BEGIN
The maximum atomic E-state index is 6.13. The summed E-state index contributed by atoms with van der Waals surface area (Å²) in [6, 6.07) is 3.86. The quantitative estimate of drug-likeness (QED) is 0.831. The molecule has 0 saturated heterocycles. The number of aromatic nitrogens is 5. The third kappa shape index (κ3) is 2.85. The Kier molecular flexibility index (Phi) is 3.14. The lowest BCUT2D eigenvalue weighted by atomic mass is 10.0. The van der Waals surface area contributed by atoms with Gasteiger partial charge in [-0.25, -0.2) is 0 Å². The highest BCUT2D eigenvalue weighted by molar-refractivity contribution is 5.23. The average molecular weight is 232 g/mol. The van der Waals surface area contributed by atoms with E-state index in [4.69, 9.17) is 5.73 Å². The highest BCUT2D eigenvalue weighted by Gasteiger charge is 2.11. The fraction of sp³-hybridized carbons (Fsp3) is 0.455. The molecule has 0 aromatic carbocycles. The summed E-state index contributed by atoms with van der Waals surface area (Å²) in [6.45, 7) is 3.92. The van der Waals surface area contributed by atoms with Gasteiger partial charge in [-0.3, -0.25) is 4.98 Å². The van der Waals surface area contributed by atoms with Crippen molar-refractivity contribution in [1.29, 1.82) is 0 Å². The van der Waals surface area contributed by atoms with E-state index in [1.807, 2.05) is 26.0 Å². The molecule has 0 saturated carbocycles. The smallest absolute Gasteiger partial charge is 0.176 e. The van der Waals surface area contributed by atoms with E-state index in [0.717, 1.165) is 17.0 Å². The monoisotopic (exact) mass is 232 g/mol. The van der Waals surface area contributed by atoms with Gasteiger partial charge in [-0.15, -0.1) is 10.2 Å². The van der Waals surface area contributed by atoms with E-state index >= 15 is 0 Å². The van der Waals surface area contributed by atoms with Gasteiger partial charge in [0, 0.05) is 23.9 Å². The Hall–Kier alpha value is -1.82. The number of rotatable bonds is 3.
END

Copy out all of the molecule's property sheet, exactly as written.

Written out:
The maximum atomic E-state index is 6.13. The summed E-state index contributed by atoms with van der Waals surface area (Å²) in [6, 6.07) is 3.86. The quantitative estimate of drug-likeness (QED) is 0.831. The molecule has 0 saturated heterocycles. The number of aromatic nitrogens is 5. The third kappa shape index (κ3) is 2.85. The Kier molecular flexibility index (Phi) is 3.14. The lowest BCUT2D eigenvalue weighted by atomic mass is 10.0. The van der Waals surface area contributed by atoms with Gasteiger partial charge in [-0.25, -0.2) is 0 Å². The highest BCUT2D eigenvalue weighted by molar-refractivity contribution is 5.23. The average molecular weight is 232 g/mol. The van der Waals surface area contributed by atoms with E-state index in [4.69, 9.17) is 5.73 Å². The highest BCUT2D eigenvalue weighted by Gasteiger charge is 2.11. The fraction of sp³-hybridized carbons (Fsp3) is 0.455. The molecule has 0 aromatic carbocycles. The summed E-state index contributed by atoms with van der Waals surface area (Å²) in [6.45, 7) is 3.92. The van der Waals surface area contributed by atoms with Gasteiger partial charge in [-0.3, -0.25) is 4.98 Å². The van der Waals surface area contributed by atoms with Crippen molar-refractivity contribution in [1.29, 1.82) is 0 Å². The van der Waals surface area contributed by atoms with E-state index in [1.807, 2.05) is 26.0 Å². The molecule has 0 saturated carbocycles. The smallest absolute Gasteiger partial charge is 0.176 e. The van der Waals surface area contributed by atoms with E-state index in [0.717, 1.165) is 17.0 Å². The monoisotopic (exact) mass is 232 g/mol. The van der Waals surface area contributed by atoms with Gasteiger partial charge in [-0.15, -0.1) is 10.2 Å². The van der Waals surface area contributed by atoms with E-state index >= 15 is 0 Å². The van der Waals surface area contributed by atoms with Gasteiger partial charge in [0, 0.05) is 23.9 Å². The Hall–Kier alpha value is -1.82. The number of rotatable bonds is 3.